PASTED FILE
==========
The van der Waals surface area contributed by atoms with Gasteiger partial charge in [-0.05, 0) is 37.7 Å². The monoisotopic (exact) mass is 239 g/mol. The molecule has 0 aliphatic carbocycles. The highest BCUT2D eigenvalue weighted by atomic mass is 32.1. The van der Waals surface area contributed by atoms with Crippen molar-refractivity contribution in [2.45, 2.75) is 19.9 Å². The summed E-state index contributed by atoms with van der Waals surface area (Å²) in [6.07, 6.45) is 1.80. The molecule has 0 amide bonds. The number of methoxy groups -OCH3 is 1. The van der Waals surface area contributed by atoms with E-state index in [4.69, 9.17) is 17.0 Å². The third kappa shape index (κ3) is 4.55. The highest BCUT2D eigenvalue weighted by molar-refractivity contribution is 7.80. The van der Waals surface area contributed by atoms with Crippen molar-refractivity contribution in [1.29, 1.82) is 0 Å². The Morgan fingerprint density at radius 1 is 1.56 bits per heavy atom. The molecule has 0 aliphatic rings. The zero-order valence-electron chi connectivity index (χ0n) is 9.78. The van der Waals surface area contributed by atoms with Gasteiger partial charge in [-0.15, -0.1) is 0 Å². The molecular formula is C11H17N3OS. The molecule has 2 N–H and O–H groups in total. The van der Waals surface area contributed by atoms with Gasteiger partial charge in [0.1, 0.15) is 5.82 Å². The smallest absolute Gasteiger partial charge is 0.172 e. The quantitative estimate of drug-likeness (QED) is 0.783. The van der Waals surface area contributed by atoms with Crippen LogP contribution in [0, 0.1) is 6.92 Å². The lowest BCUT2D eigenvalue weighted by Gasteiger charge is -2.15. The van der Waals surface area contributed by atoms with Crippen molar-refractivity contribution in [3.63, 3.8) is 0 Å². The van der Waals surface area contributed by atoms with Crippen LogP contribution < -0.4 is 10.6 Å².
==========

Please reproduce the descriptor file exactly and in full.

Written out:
The van der Waals surface area contributed by atoms with Gasteiger partial charge in [-0.05, 0) is 37.7 Å². The monoisotopic (exact) mass is 239 g/mol. The molecule has 0 aliphatic carbocycles. The highest BCUT2D eigenvalue weighted by atomic mass is 32.1. The van der Waals surface area contributed by atoms with Crippen molar-refractivity contribution in [2.45, 2.75) is 19.9 Å². The summed E-state index contributed by atoms with van der Waals surface area (Å²) in [6.07, 6.45) is 1.80. The molecule has 0 amide bonds. The number of methoxy groups -OCH3 is 1. The van der Waals surface area contributed by atoms with E-state index in [4.69, 9.17) is 17.0 Å². The third kappa shape index (κ3) is 4.55. The highest BCUT2D eigenvalue weighted by molar-refractivity contribution is 7.80. The van der Waals surface area contributed by atoms with Crippen molar-refractivity contribution in [1.29, 1.82) is 0 Å². The Morgan fingerprint density at radius 1 is 1.56 bits per heavy atom. The molecule has 0 aliphatic rings. The zero-order valence-electron chi connectivity index (χ0n) is 9.78. The van der Waals surface area contributed by atoms with Gasteiger partial charge in [-0.15, -0.1) is 0 Å². The molecular formula is C11H17N3OS. The molecule has 2 N–H and O–H groups in total. The van der Waals surface area contributed by atoms with Gasteiger partial charge in [0.1, 0.15) is 5.82 Å². The smallest absolute Gasteiger partial charge is 0.172 e. The quantitative estimate of drug-likeness (QED) is 0.783. The van der Waals surface area contributed by atoms with Crippen LogP contribution in [0, 0.1) is 6.92 Å². The lowest BCUT2D eigenvalue weighted by Gasteiger charge is -2.15. The van der Waals surface area contributed by atoms with Crippen molar-refractivity contribution in [3.63, 3.8) is 0 Å². The van der Waals surface area contributed by atoms with Crippen LogP contribution < -0.4 is 10.6 Å².